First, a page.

Did Hulu discuss sale with Amazon, Yahoo?

It has approached possible buyers for its internet video service.

By Benzinga Mar 26, 2013 5:06PM
By Louis Bedigian

Disney (DIS) and News Corp (NWSA) cannot decide whether they really want to part with the video service they helped popularize.


Even so, the two firms appear to be proceeding with another exit strategy.


According to Reuters, Hulu's board has approached potential buyers to gauge their interest in acquiring the online video service. NBC (which started Hulu with Fox) gave up corporate control after it merged with Comcast (CMCSA).


Reuters did not provide many other details, but an AllThingsD report -- published hours before the Reuters exclusive broke -- might help fill in the blanks.

According to AllThingsD's Peter Kafka, Yahoo (YHOO) and Amazon (AMZN) are among the firms interested in buying Hulu. Guggenheim Partners, a $160 billion fund manager that hired former Yahoo CEO Ross Levinsohn, is also said to be courting Hulu board members for a potential buyout.


If both reports are true, it would stand to reason that Hulu execs have met with Yahoo and Amazon to discuss their interest.


By acquiring Hulu, Amazon could bolster its existing online video library, which is currently part of the Amazon Prime subscription service. Initially designed to encourage Amazon customers to shop more often, Prime now offers a Netflix-inspired (NFLX) service with thousands of videos.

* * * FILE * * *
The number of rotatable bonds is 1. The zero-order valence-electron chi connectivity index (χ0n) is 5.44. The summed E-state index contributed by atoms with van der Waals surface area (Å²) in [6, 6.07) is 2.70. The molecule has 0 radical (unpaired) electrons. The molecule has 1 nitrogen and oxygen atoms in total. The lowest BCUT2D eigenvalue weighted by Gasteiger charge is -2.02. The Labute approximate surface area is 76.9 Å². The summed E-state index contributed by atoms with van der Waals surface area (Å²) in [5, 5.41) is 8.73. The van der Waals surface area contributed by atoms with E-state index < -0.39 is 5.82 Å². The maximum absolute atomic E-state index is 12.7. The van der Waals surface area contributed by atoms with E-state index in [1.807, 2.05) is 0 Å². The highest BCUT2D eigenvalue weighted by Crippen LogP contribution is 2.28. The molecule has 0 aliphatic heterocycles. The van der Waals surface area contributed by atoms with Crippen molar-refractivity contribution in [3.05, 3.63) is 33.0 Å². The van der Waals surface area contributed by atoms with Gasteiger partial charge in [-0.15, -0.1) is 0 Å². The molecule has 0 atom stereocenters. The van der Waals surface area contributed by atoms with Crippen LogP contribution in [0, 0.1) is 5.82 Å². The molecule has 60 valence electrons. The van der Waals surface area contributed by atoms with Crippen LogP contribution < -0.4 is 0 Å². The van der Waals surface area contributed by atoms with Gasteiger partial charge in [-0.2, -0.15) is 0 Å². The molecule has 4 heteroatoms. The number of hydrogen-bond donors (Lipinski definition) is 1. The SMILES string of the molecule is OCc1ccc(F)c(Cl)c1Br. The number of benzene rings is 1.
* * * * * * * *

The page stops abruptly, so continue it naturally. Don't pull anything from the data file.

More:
Amazon has worked hard to acquire new content deals with key Hollywood partners, including Warner Bros. Hulu would give Amazon access to an entirely new slate of content, including a number of exclusive TV shows.


Yahoo has yet to enter the online video industry with a paid service, but Hulu could provide that option.


The company, which recently introduced an endless newsfeed, has actively searched for new content providers to attract additional viewers.


Hulu is not the only streaming video giant on Yahoo's radar. The firm's CEO, Marissa Mayer, is reportedly interested in acquiring Dailymotion.


Unlike Hulu, which could feasibly cost upwards of a billion dollars, Dailymotion could be valued at just $300 million. The site is quite popular internationally, but its page views pale in comparison to those of Google's (GOOG) YouTube.


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